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The natives of Yap in Micronesia went 300 miles to the Palau Islands for "stone money", great calcite disks, six to twelve feet in diameter.
Economists love it because it helps answer this really basic question: What is money?
It's unclear if these stones started as money. But at some point the people on Yap realized what most societies realize. They needed something that everyone agrees you can use to pay for stuff.
And like many societies, the people of Yap took the thing they had that was pretty — their version of gold — and decided that was money.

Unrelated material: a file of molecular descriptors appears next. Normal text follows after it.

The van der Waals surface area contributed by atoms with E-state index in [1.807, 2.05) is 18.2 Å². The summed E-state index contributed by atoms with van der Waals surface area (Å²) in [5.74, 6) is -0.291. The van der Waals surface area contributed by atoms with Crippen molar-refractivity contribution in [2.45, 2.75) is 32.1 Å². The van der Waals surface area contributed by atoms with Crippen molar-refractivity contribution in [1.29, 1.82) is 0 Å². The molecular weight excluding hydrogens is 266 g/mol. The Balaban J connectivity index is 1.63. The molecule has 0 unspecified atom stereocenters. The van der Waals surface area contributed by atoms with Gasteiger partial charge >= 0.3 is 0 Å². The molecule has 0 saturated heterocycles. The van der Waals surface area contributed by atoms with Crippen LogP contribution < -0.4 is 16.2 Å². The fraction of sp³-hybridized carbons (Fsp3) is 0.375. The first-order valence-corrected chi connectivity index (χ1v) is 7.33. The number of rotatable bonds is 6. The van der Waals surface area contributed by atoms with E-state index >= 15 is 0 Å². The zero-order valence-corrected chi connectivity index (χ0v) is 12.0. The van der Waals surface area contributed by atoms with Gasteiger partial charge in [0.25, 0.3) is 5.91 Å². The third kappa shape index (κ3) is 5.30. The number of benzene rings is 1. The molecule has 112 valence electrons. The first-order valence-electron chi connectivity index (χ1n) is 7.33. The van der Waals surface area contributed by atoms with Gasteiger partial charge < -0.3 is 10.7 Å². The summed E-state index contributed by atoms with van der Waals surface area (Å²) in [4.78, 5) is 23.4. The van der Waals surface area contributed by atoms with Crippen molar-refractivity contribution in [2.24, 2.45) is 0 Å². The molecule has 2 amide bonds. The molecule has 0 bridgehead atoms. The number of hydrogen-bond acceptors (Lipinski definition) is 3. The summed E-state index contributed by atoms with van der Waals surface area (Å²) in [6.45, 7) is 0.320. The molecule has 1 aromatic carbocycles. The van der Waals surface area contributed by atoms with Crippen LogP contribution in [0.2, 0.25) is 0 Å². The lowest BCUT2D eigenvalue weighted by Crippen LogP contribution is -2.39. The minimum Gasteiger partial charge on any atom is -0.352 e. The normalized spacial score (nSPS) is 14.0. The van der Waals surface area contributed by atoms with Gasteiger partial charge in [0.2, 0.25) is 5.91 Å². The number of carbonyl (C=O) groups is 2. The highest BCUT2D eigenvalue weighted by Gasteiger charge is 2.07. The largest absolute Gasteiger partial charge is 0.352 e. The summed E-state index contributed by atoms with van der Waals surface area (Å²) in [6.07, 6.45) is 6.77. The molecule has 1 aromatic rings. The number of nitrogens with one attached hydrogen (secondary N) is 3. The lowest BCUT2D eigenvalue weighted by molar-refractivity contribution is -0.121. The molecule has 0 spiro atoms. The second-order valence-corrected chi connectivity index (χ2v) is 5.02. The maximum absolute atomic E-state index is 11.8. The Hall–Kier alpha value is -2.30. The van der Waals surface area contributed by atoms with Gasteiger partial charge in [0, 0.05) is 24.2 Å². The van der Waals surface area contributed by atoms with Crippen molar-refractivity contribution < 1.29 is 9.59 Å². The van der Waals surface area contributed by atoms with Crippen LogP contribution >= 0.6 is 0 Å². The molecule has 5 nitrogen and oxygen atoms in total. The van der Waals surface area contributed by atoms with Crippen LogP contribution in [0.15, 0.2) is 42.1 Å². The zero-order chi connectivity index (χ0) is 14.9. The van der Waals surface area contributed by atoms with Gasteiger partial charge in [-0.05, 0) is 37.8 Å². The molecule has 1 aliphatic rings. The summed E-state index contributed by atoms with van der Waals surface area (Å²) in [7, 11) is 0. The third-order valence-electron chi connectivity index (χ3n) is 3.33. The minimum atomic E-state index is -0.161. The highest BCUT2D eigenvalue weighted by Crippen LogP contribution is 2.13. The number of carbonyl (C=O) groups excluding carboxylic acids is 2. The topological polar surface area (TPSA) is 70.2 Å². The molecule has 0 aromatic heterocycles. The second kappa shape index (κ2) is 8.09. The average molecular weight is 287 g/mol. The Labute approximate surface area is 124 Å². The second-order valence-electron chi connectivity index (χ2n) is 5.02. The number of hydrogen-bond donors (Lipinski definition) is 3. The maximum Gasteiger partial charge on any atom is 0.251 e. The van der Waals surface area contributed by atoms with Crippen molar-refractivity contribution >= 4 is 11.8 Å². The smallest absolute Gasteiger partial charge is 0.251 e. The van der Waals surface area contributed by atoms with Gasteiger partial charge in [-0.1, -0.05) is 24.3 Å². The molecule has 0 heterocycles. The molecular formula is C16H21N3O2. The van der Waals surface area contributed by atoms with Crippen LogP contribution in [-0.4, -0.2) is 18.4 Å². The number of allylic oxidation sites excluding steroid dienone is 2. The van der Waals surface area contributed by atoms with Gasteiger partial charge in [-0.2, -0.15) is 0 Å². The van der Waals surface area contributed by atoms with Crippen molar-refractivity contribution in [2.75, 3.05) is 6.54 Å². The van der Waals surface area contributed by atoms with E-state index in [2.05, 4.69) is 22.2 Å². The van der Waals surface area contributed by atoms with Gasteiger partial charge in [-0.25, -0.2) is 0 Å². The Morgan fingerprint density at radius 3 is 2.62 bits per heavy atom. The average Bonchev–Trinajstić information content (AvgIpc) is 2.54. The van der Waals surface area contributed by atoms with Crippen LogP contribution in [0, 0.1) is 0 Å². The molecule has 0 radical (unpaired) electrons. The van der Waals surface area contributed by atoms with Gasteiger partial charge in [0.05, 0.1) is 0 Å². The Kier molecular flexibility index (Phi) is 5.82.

A piece of stone money was really valuable; you wouldn't use it for some everyday purchase. You'd use it for something big — a daughter's dowry, say.
"If somebody was in real dire straits, and something happened to their crop of food or they were running low on provisions and they had some stone money, they might trade," says Scott Fitzpatrick, an anthropologist at North Carolina State University who is an expert on Yap.
Edited by Rogerdodger, 28 September 2021 - 03:42 PM.